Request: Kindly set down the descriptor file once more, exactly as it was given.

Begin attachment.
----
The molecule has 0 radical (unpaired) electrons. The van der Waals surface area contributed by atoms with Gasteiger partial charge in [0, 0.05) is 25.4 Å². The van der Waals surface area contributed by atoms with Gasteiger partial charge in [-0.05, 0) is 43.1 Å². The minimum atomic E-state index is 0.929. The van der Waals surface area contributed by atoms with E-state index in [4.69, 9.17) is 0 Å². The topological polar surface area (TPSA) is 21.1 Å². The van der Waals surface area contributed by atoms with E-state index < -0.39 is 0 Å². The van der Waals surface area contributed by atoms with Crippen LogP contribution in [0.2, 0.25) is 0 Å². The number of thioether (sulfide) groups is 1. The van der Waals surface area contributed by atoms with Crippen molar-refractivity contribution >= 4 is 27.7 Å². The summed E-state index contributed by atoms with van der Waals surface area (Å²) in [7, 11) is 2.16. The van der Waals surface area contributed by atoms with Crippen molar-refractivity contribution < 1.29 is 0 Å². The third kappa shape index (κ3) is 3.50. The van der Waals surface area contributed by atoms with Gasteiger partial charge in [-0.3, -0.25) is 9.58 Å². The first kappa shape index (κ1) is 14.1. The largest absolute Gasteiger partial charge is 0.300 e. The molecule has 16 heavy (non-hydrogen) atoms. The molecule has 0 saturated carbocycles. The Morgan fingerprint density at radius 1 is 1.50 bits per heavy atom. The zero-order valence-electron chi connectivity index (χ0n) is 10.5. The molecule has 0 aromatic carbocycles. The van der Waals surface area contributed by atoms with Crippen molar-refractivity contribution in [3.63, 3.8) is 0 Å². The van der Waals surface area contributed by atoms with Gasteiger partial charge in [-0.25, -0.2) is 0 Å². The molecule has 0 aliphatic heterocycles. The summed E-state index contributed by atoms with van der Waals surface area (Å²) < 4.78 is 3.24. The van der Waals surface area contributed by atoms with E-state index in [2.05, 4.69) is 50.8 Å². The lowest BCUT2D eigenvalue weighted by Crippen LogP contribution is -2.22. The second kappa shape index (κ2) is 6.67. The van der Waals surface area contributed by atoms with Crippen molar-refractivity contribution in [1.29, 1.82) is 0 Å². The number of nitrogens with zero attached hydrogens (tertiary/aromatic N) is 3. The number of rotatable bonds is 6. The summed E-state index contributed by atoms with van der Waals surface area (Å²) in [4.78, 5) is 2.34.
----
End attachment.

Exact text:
The molecule has 0 radical (unpaired) electrons. The van der Waals surface area contributed by atoms with Gasteiger partial charge in [0, 0.05) is 25.4 Å². The van der Waals surface area contributed by atoms with Gasteiger partial charge in [-0.05, 0) is 43.1 Å². The minimum atomic E-state index is 0.929. The van der Waals surface area contributed by atoms with E-state index in [4.69, 9.17) is 0 Å². The topological polar surface area (TPSA) is 21.1 Å². The van der Waals surface area contributed by atoms with E-state index < -0.39 is 0 Å². The van der Waals surface area contributed by atoms with Crippen LogP contribution in [0.2, 0.25) is 0 Å². The number of thioether (sulfide) groups is 1. The van der Waals surface area contributed by atoms with Crippen molar-refractivity contribution >= 4 is 27.7 Å². The summed E-state index contributed by atoms with van der Waals surface area (Å²) in [7, 11) is 2.16. The van der Waals surface area contributed by atoms with Crippen molar-refractivity contribution < 1.29 is 0 Å². The third kappa shape index (κ3) is 3.50. The van der Waals surface area contributed by atoms with Gasteiger partial charge in [-0.3, -0.25) is 9.58 Å². The first kappa shape index (κ1) is 14.1. The largest absolute Gasteiger partial charge is 0.300 e. The molecule has 16 heavy (non-hydrogen) atoms. The molecule has 0 saturated carbocycles. The Morgan fingerprint density at radius 1 is 1.50 bits per heavy atom. The zero-order valence-electron chi connectivity index (χ0n) is 10.5. The molecule has 0 aromatic carbocycles. The van der Waals surface area contributed by atoms with Crippen molar-refractivity contribution in [3.63, 3.8) is 0 Å². The van der Waals surface area contributed by atoms with Gasteiger partial charge in [-0.25, -0.2) is 0 Å². The molecule has 0 aliphatic heterocycles. The summed E-state index contributed by atoms with van der Waals surface area (Å²) < 4.78 is 3.24. The van der Waals surface area contributed by atoms with E-state index in [2.05, 4.69) is 50.8 Å². The lowest BCUT2D eigenvalue weighted by Crippen LogP contribution is -2.22. The second kappa shape index (κ2) is 6.67. The van der Waals surface area contributed by atoms with Crippen molar-refractivity contribution in [1.29, 1.82) is 0 Å². The number of nitrogens with zero attached hydrogens (tertiary/aromatic N) is 3. The number of rotatable bonds is 6. The summed E-state index contributed by atoms with van der Waals surface area (Å²) in [4.78, 5) is 2.34.